Gearing up to the Festive Season - Spotlight on Crete

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Crete is a wonderful island to visit in winter, and especially at Christmas. This is one of Greece’s most interesting all-season destinations. Crete has a strong culture, with its own cuisine, own music, and even its own style of traditional dress. It also has strong traditions. Some of them are old, and some of them are new. Christmas is a great time to get to know the Cretans at their festive best.

Cretan Christmas Sweets

Like everywhere in Greece, in Crete there are special foods, especially sweets, associated with the holiday season. You will find the sweet and spicy moist melomakarona, and the buttery, sugar dusted snow-white kourabiedes like you find everywhere throughout Greece. But one of the most special and symbolic sweets of the holiday season in Crete is Christopsomo – the bread of Christ – (Christos – Christ, psomi – bread). Sweet yeast-raised breads are a favorite for several celebrations – like tsoureki at Easter.

Christopsomo is special in that it is beautifully decorated, and magnificently fragrant. The bread is scented with orange, mastic, and spices, like cinnamon, anise, mahlepi, and coriander. This gives it an exotic fragrance. Shapes of dough decorate the Christopsomo. The shapes relate both to the holiday and, sometimes, to the community. There will be an “X” (this Greek letter is pronounced “Chi” – with a soft ch) – the first letter in Christ in when written in Greek – and a cross. Then there may also be agricultural tools or sheaves of grain. In fact, this bread may have pre-Christian roots. Wheat, as a symbol of the seasons and rebirth, has held great meaning throughout the millennia.

Another Cretan holiday sweet is avgokalamara. Delicate dough is rolled thin and shaped into cones, knots, and any number of decorative shapes before being fried until crisp and bubbling. Avgo means egg, as this dough is rich with them. The dough is also made even more crisp with the addition of another Cretan specialty – the grape marc spirit tsikoudia is the secret to many a crisp Cretan phyllo dough. The fried shapes are dipped in syrups, dusted with cinnamon walnut, and sesame, and stacked high on platters to offer to family and friends.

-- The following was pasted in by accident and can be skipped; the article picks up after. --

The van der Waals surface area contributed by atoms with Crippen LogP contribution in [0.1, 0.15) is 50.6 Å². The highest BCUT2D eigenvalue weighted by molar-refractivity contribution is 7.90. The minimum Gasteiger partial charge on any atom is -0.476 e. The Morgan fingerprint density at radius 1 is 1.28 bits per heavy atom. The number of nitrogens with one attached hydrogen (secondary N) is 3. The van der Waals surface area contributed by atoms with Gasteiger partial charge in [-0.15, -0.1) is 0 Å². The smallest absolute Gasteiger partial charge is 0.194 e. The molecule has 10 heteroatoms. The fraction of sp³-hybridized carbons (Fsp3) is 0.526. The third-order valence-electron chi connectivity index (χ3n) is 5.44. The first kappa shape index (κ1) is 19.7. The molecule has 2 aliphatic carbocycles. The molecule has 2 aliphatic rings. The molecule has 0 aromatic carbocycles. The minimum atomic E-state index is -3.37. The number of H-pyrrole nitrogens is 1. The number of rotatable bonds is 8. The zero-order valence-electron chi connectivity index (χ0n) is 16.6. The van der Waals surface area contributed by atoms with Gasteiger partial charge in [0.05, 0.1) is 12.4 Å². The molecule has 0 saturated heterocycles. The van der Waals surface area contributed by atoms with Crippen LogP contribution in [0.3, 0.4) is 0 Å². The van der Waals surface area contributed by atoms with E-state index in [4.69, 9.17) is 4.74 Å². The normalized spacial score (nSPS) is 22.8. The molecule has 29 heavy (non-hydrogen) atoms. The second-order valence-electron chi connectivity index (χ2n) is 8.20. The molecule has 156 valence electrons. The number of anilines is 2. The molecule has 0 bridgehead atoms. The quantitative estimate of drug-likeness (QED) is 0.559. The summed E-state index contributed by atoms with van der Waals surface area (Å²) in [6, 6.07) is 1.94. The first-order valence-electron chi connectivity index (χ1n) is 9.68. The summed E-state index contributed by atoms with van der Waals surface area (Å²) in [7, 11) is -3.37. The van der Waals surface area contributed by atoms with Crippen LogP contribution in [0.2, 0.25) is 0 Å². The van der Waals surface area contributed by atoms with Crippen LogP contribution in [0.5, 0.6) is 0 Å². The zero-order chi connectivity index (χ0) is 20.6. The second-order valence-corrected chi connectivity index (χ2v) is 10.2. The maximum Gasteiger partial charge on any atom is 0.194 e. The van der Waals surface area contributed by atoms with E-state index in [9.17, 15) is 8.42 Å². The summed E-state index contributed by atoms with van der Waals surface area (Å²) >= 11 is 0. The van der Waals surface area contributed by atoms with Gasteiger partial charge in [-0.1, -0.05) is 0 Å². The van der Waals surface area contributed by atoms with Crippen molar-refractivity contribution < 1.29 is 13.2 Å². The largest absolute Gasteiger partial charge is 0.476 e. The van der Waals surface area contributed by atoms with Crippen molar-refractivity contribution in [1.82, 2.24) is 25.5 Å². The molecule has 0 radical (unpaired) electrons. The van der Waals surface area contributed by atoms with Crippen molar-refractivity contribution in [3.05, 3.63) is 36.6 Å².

Christmas Carols on Crete

Throughout Greece, there are special Carols for the holiday season. These are called Kallanda. One is for Christmas, another for New Years, and another for Epiphany. Sometimes starting very early in the morning, children go door to door, singing the carols that bring good wishes to the household. They are given some money and treated to some avgokalamara or other holiday treats. 

In Crete, there is a special addition to the Kallanda. Crete is famous for the Lyra, a traditional string instrument played with a bow with speed and skill. It gives the traditional Kallanda a distinctively Cretan flair. 

A Unique Manger Scene

An elaborate and beautiful Nativity Scene, with Christ in the manger, Mary, Joseph, the three kings bearing gifts, and the animals witnessing the scene, is a common sight in cities where Christmas is celebrated. But you may not have seen one like you will in Marathokefalas, Kissamos (near Chania). Here, in the Cave of Agios Ioannis, on Christmas Eve, you have the opportunity to experience the divine liturgy in an extraordinary setting, a nativity scene with real people and animals. This nativity scene transports the visitors’ hearts and minds to Bethlehem. It is both a meaningful spiritual experience, and a beautiful sight to behold. 

A Modern Tradition – The Santa Run of Chania

This, of course, is a modern tradition. But just imagine the Venetian harbor of Chania filled with cheerful red. Hundreds of participants dressed as Santa Claus fill the streets of Chania for the annual Santa Run – now in its ninth year. Participants jog through a route of three and a half kilometers through Chania’s historic and commercial districts.

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More than just a festive tradition, the Santa Run is a philanthropic event capturing the spirit of the season. Over the past years, over 400,000 euro have been raised for charitable organizations benefiting children. The Santa Run is on December 26th. This is perfect timing, as Santa Claus in Crete – as throughout Greece – is known as Agios Vassilis, and he visits on New Year’s Eve. The holiday season in Greece is a long and festive one.

A Christmas Feast, Cretan-Style

Pork is the festive meat of choice at Christmas on Crete. This comes from the tradition of slaughtering a pig before the holidays to make all the festive foods of the season. There will be a pork roast, but also the delicious cured pork specialties, like the smoky, seasoned pork treats siglino and apaki. There are also Cretan sausages. The most delicious are xydato – with vinegar – for a pungent meze to enjoy with raki. 

Even if there is a turkey – a tradition adopted from abroad – you will know you are in Crete from the delicious stuffing. Cretans, who love their traditional pilafi (rice pilaf), stuff their turkeys with rice and the rich, flavorful local chestnuts. 

Christmas in Crete

The holiday season – from before Christmas until the Epiphany on the 6th of January – is a wonderful time to experience the true spirit of Crete, with its customs both ancient and modern. Christmas on Crete – and throughout Greece – is not a very commercial holiday. There is gift-giving, of course. But the emphasis is on the spiritual. This is a time for family, friends, and festivities. 

Have you ever been to Crete during the holiday season?